Mr. Bolton traced his interest in Africa to his first job in government, working at the United States Agency for International Development during the Reagan administration. Yet he made clear that he viewed much of the American aid sent to Africa as wasted or misspent.
“From now on,” he said, “the United States will not tolerate this longstanding pattern of aid without effect.”
South Sudan, where rival leaders recently agreed to end a ruinous civil war, is among those at risk of losing aid. Mr. Bolton said the country was still being led by “the same morally bankrupt leaders” who prolong “horrific violence and immense human suffering.”
In the 2017 fiscal year, foreign assistance to Africa from the State Department and the Agency for International Development amounted to $8.7 billion. From 2014 to 2018, the United States provided some $3.8 billion in humanitarian aid to South Sudan and its neighbors. American businesses invested $50 billion in Africa in
2017, according to the State Department. The flow of money from China to Africa has been substantial, but much of it is not what experts consider aid. From 2000 to 2014, Chinese financing to Africa totaled $121.6 billion, according to an analysis by AidData, a research center based at the of William & Mary in Virginia. About 40 percent of that can be defined as aid, based on the parameters of the Organization for Economic Cooperation and Development, according to Bradley Parks, AidData’s executive director. During the same period, the United States
provided $106.7 billion in aid, according to the group. Most of the Chinese money comes in the form of loans, many of which are for projects being built by Chinese state-owned companies. The contracts typically have strict conditions attached to them; borrowers often have to start repaying the loans within a few years, unlike loans from the World Bank, which can have a grace period of a decade. “The work that they do, the assistance that they provide, seems to be more about China than it is about the countries that are the target, or the recipients of the assistance,” said Mark Green, the administrator of the Agency for International Development.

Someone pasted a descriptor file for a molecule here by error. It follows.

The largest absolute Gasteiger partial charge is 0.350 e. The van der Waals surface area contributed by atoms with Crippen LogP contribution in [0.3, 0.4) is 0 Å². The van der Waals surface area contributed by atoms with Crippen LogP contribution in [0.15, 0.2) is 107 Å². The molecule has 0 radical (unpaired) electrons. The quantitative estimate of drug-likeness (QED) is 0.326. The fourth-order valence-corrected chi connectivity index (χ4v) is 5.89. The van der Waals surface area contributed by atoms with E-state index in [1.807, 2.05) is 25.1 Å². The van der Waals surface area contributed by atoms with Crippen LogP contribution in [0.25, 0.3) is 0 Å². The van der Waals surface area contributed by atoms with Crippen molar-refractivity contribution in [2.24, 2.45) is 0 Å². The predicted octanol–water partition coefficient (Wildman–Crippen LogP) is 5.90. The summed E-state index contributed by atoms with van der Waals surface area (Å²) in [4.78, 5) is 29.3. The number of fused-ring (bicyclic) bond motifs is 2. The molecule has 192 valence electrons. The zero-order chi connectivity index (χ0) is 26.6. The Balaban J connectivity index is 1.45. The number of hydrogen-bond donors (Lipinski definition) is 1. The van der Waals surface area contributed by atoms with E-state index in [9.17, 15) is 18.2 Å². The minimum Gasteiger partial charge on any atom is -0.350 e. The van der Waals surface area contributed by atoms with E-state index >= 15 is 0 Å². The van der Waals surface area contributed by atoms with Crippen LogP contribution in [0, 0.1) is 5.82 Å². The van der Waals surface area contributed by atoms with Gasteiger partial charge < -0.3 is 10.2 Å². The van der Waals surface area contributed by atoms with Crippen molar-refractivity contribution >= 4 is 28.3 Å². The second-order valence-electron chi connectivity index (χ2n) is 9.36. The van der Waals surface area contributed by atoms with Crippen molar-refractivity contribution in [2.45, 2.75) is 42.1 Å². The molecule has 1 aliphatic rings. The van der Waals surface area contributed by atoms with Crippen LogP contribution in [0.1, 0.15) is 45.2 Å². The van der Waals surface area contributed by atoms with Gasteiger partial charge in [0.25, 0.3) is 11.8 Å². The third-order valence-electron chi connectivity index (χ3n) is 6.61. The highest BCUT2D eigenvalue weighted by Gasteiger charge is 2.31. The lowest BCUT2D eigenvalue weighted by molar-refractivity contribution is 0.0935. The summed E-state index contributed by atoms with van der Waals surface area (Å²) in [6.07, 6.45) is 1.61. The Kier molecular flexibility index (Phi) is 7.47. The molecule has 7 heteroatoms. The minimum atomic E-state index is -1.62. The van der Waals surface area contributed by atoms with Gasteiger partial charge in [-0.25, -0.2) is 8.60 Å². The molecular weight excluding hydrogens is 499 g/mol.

But the Chinese companies have had great success in winning contracts for projects in Africa. In some cases, this is tied to bribing officials. But in others, Chinese companies have been good at managing relations because, unlike
American companies, they have a strong presence on the ground. “For American businesses to compete effectively in the region, the U.S. government must develop methods to come to the table with a full package,” said Mike Davis, an American businessman in Uganda. “The current approach has not proven effective when you compare it against the competition.” Mr. Trump, driven by a desire to confront China’s growing influence, signed a bill to double the war chest of the Overseas Private Investment Corporation, which finances American businesses in developing nations. Starting in October, the agency will have $60 billion to dole out in the form of loans, loan insurance and
equity. But the agency’s chief executive, Ray W. Washburne, said projects that the agency finances still “have got to make economic sense,” adding, “The Chinese seem to be doing these loan-to-own programs.”